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Let's not forget awk!
Like i said, i havent test it yet, all becouse my internet its soo slow, if you try and works please share, also be nice to do it using the direct url link.
#_connects src_IP dst_IP When_It_Happened_Secs
`mount -o remount` doesn't pick up new NFS options (eg. timeo, soft, retrans, etc) so you need to do a full mount/remount cycle. This one-liner makes it quick and easy :) Update your fstab with the new options, then run it.
Using the output of 'ps' to determine CPU usage is misleading, as the CPU column in 'ps' shows CPU usage per process over the entire lifetime of the process. In order to get *current* CPU usage (without scraping a top screen) you need to pull some numbers from /proc/stat. Here, we take two readings, once second apart, determine how much IDLE time was spent across all CPUs, divide by the number of CPUs, and then subtract from 100 to get non-idle time.
Searches for *.cpp and *.h in directory structure, counts the number of lines for each matching file and adds the counts together.
`multipath -ll` requires Device Mapper multipath.conf configuration. And of course, replace "3PARdata,VV" with your disk array's SCSI vendor,LUN name.
- GPT partition table allows you to create >2TB partitions
The lastb command presents you with the history of failed login attempts (stored in /var/log/btmp). The reference file is read/write by root only by default. This can be quite an exhaustive list with lots of bots hammering away at your machine. Sometimes it is more important to see the scale of things, or in this case the volume of failed logins tied to each source IP.
The awk statement determines if the 3rd element is an IP address, and if so increments the running count of failed login attempts associated with it. When done it prints the IP and count.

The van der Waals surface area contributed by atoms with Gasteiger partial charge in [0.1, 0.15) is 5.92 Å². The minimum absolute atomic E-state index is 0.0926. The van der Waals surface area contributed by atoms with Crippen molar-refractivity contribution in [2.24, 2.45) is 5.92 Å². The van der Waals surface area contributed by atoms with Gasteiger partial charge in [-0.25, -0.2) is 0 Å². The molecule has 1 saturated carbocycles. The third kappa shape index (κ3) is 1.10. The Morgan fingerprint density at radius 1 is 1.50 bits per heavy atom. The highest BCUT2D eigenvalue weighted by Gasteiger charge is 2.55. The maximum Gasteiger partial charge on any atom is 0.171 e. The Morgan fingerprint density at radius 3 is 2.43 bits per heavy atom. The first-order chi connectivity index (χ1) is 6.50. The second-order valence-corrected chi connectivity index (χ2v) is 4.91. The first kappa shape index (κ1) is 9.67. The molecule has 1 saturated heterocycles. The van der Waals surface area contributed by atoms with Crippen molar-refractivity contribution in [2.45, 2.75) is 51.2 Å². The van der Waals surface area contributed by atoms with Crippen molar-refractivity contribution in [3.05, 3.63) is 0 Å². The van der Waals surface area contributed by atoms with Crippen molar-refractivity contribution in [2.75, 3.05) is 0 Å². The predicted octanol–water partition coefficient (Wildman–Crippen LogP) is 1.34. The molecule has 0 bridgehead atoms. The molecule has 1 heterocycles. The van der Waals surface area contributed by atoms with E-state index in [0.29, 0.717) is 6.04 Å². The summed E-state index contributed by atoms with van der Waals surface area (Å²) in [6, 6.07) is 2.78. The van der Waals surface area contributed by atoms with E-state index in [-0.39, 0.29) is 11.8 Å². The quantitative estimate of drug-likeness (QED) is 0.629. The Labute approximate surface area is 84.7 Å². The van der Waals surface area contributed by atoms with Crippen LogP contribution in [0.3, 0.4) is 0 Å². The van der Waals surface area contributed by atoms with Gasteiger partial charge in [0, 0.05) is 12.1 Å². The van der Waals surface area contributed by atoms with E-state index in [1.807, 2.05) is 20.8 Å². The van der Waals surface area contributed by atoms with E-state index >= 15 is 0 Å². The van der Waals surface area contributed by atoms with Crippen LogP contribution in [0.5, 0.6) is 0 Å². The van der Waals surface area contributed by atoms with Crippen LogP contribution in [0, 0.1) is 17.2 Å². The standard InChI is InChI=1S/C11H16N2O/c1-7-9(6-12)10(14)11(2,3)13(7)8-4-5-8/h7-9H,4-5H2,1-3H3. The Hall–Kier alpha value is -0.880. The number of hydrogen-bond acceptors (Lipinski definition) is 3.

The sort statement sorts numerically (-n) by column 3 (-k 3), so you can see the most aggressive sources of login attempts. Note that the ':' character is the 2nd column, and that the -n and -k can be combined to -nk.
Please be aware that the btmp file will contain every instance of a failed login unless explicitly rolled over. It should be safe to delete/archive this file after you've processed it.
This will take the packages matching a given `apt-cache search` query (a collection of AND'd words or regexps) and tell you how popular they are. This is particularly nice for those times you have to figure out which solution to use for e.g. a PDF reader or a VNC client.
Substitute "ubuntu.com" for "debian.org" if you want this to use Ubuntu's data instead. Everything else will work perfectly.
Get the current cpu % usage on your system.
Uses the --porcelain option, which is garanteed to be stable among git versions and configurations - also, is way easier to parse.
I came up with this because I don't have a problem remembering the big major changes I made deep inside my tree for a specific feature or bugfix but always manage to forget the trivial stuff I tweaked or touched along the way that needs to get pushed as well.
The command will make it easy to determine free IP ranges in a crowded sub-net.